Data from: Development of sexual dimorphism in two sympatric skinks with different growth rates
Yang, Chen; Zhao, Jinmin; Diaz, Raul E.; Lyu, Nan (2019), Data from: Development of sexual dimorphism in two sympatric skinks with different growth rates, Dryad, Dataset, https://doi.org/10.5061/dryad.nb25502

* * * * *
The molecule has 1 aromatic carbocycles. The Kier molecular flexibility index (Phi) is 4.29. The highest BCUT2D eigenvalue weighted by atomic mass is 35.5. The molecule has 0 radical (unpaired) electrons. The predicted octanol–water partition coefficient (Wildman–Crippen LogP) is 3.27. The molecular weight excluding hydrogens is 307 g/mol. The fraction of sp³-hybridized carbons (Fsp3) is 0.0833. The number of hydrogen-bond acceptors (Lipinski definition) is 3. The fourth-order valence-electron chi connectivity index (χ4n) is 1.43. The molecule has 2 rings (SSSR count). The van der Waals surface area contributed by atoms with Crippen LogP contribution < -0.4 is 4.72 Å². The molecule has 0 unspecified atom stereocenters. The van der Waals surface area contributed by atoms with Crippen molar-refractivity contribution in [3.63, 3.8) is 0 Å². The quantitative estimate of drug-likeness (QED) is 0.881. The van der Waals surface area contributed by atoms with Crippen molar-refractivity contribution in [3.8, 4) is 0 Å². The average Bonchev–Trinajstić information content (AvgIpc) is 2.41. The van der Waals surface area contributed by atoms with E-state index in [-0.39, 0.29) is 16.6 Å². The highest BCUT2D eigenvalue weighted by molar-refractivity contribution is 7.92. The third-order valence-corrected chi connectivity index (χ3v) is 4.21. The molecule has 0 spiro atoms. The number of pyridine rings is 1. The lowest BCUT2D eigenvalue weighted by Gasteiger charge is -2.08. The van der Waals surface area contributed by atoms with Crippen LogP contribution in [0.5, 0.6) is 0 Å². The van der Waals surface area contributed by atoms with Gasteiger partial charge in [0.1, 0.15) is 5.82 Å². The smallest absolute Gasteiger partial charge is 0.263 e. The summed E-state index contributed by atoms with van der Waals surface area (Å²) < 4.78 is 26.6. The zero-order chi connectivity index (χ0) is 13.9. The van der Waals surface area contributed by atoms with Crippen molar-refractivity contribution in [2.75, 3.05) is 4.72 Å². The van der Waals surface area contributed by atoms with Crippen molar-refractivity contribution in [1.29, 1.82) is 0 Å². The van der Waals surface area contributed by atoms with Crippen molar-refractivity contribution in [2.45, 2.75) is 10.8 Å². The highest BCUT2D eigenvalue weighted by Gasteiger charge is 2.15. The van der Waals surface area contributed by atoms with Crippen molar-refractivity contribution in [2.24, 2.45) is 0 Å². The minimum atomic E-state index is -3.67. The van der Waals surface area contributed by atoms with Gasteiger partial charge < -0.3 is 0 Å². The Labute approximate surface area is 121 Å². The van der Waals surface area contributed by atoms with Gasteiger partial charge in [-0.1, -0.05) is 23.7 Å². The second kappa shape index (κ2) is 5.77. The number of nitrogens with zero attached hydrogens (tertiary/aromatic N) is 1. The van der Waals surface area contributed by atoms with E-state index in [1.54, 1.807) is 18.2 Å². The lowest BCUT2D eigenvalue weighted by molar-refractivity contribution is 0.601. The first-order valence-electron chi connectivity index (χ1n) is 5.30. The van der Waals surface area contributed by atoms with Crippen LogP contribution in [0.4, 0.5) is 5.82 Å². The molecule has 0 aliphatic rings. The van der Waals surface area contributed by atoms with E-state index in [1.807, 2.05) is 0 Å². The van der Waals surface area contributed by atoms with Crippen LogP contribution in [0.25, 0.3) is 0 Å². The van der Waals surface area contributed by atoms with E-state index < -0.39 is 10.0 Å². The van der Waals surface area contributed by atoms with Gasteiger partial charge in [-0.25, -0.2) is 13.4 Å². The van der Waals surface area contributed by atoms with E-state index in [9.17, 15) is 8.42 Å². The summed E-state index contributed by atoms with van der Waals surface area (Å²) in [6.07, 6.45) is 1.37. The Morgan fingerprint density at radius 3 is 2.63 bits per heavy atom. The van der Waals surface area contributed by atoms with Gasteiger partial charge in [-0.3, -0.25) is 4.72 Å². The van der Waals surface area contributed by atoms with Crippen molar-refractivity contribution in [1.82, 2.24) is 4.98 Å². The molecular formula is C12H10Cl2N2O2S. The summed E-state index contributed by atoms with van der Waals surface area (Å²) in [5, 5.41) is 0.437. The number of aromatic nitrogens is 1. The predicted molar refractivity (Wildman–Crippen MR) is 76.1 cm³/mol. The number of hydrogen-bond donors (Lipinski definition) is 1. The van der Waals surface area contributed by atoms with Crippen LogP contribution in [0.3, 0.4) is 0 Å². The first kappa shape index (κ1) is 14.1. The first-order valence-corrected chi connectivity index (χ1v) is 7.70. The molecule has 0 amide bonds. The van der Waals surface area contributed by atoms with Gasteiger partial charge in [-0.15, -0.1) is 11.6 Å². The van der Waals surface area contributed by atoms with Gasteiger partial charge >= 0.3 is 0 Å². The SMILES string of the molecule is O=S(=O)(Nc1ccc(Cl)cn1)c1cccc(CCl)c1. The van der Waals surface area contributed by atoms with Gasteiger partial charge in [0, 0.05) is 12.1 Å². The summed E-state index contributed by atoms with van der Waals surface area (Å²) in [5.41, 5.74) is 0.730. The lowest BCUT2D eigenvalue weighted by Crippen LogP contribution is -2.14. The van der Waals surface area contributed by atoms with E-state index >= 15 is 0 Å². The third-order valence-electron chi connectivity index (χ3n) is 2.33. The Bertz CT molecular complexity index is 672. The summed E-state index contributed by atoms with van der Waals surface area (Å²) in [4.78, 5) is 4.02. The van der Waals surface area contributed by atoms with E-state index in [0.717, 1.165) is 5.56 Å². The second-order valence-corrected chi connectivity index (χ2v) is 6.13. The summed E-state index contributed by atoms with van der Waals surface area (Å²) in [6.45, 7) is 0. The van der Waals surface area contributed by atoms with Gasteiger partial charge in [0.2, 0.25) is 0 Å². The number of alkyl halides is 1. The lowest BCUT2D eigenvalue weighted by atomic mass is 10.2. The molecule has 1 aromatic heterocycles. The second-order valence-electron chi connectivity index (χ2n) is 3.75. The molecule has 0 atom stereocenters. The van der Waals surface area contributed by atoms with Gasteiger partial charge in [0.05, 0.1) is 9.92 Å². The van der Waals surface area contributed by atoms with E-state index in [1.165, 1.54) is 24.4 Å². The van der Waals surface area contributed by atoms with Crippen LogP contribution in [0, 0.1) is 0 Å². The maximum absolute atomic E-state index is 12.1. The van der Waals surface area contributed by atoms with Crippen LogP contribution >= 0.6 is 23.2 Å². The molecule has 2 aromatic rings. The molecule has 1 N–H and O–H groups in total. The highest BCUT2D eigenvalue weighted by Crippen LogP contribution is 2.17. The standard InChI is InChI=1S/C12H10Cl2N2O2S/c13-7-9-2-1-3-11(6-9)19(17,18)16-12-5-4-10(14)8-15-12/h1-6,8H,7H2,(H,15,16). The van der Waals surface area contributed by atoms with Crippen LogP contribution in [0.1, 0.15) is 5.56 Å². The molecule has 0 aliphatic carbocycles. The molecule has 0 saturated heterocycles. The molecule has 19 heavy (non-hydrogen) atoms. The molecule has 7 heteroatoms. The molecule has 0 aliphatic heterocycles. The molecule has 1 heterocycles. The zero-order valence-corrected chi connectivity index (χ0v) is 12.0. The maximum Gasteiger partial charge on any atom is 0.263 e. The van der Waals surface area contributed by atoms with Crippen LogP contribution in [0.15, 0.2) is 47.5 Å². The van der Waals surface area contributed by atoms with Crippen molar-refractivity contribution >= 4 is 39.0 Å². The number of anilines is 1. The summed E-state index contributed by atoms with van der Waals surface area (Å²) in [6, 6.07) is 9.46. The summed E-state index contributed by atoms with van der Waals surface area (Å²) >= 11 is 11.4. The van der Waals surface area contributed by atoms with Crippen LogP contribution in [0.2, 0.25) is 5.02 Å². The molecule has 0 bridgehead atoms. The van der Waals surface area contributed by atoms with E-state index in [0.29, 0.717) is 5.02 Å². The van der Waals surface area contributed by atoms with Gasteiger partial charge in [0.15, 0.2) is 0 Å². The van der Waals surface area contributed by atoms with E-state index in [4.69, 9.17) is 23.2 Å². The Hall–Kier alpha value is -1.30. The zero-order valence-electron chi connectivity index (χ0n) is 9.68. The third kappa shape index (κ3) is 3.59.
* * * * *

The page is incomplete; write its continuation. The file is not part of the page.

Sexual-size dimorphism (SSD) is widespread in animals, especially in lizards (Reptilia: Squamata) and is driven by fecundity selection, male-male competition or other adaptive hypothesis. However, these selective pressures may vary through different life history periods, thus it is essential to assess the relationship between growth and SSD. In this study, we tracked SSD dynamics between a “fading-tail colour skink” (Blue tail skink whose tail is only blue during its juvenile stage: Plestiodon elegans) and a “non-fade colour” tail skink (retains a blue tail throughout life: P. quadrilineatus) under a controlled experimental environment. We fitted growth curves of morphological traits (Body mass, SVL, and TL) using three growth models (Logistic, Gompertz and von Bertalanffy). We found that both skinks have male-biased SSD as adults. Body mass has a higher goodness-of-fit (as represented by very high R2 values) using the von Bertalanffy model than the other two models. In contrast, SVL and TL for both skinks had higher goodness-of-fit when using the Gompertz model. Two lizards displayed divergent life history tactics: P. elegans grows faster, matures earlier (at 65 weeks), and presents an allometric growth rate, whereas P. quadrilineatus grows slower, matures later (at 106 weeks), and presents an isometric growth rate. Our findings imply that species- and sex-specific trade-offs in the allocation of energy to growth and reproduction may cause the growth patterns to diverge, ultimately resulting in the dissimilar patterns of SSD.